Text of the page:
Thursday, March 01, 2007

Florence Nightingale's Winter update

This is part of an ongoing series of updates from the military hospital in the Green Zone of Baghdad. Our Florence Nightingale is halfway through her year long deployment. This is an intimate perspective of the war that we don't necessarily hear.

Hello Everyone!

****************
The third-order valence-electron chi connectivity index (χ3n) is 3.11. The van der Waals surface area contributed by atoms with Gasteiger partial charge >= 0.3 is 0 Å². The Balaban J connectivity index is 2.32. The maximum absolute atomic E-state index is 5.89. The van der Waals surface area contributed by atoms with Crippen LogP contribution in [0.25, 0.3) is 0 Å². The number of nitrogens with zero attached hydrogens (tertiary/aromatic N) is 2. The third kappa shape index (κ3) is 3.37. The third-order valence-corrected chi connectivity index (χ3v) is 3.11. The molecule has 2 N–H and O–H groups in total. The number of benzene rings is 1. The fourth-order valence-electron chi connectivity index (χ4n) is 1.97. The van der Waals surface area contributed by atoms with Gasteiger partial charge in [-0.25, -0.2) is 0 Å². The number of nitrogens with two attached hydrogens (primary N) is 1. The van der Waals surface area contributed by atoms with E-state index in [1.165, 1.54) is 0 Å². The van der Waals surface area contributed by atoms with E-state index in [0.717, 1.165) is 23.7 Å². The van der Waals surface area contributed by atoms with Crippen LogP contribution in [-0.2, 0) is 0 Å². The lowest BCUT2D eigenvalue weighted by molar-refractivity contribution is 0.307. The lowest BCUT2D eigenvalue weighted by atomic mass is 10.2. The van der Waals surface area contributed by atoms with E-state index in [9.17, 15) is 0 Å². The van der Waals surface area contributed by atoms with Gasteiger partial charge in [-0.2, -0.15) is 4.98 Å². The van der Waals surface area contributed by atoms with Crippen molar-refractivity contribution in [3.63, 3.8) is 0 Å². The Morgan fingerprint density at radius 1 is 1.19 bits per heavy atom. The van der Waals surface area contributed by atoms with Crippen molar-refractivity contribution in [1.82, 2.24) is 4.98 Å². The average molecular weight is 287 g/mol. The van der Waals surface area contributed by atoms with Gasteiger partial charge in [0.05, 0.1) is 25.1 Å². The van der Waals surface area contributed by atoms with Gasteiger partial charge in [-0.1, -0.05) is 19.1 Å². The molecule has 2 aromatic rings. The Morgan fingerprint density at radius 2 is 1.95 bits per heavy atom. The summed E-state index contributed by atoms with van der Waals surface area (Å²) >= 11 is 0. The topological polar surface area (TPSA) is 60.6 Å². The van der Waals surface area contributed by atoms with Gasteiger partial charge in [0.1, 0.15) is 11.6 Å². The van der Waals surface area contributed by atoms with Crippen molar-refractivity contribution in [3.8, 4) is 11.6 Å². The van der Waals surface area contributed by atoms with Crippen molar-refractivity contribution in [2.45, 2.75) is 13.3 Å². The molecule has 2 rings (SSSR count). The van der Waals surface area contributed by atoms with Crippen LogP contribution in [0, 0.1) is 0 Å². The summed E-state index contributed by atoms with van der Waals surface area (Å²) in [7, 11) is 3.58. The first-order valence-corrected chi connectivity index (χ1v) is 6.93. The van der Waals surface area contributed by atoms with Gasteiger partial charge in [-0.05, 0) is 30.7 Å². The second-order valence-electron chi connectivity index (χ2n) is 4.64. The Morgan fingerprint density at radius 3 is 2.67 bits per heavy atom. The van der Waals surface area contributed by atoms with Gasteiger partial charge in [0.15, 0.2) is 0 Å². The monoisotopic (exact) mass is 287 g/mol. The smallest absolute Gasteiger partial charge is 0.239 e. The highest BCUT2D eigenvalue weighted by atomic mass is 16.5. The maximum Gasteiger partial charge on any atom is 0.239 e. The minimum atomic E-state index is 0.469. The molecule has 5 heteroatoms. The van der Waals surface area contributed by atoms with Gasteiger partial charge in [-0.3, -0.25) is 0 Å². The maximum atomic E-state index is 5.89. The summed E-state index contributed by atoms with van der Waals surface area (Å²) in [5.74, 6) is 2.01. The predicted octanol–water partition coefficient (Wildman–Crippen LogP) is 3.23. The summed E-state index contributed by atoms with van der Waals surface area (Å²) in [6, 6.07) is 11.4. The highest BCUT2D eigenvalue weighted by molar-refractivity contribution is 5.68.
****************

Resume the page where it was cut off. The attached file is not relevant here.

It has been a long time since I last wrote and many of you have sent along messages checking in to make sure that I was okay. Thank you so much for caring. I am doing okay. I have been having trouble finding restful sleep and am usually very over tired. The months of January and February have been extremely busy as well. I have also come to a point where I am having a difficult time taking care of my patients and the demands of this deployment. You don't realize how much a deployment like this can take out of you until you are knee deep and trudging through the muck. I am almost at the half way point and looking forward to leave. I am hoping to become refreshed and refocused after leave so that I can finish this final sprint to deployment end.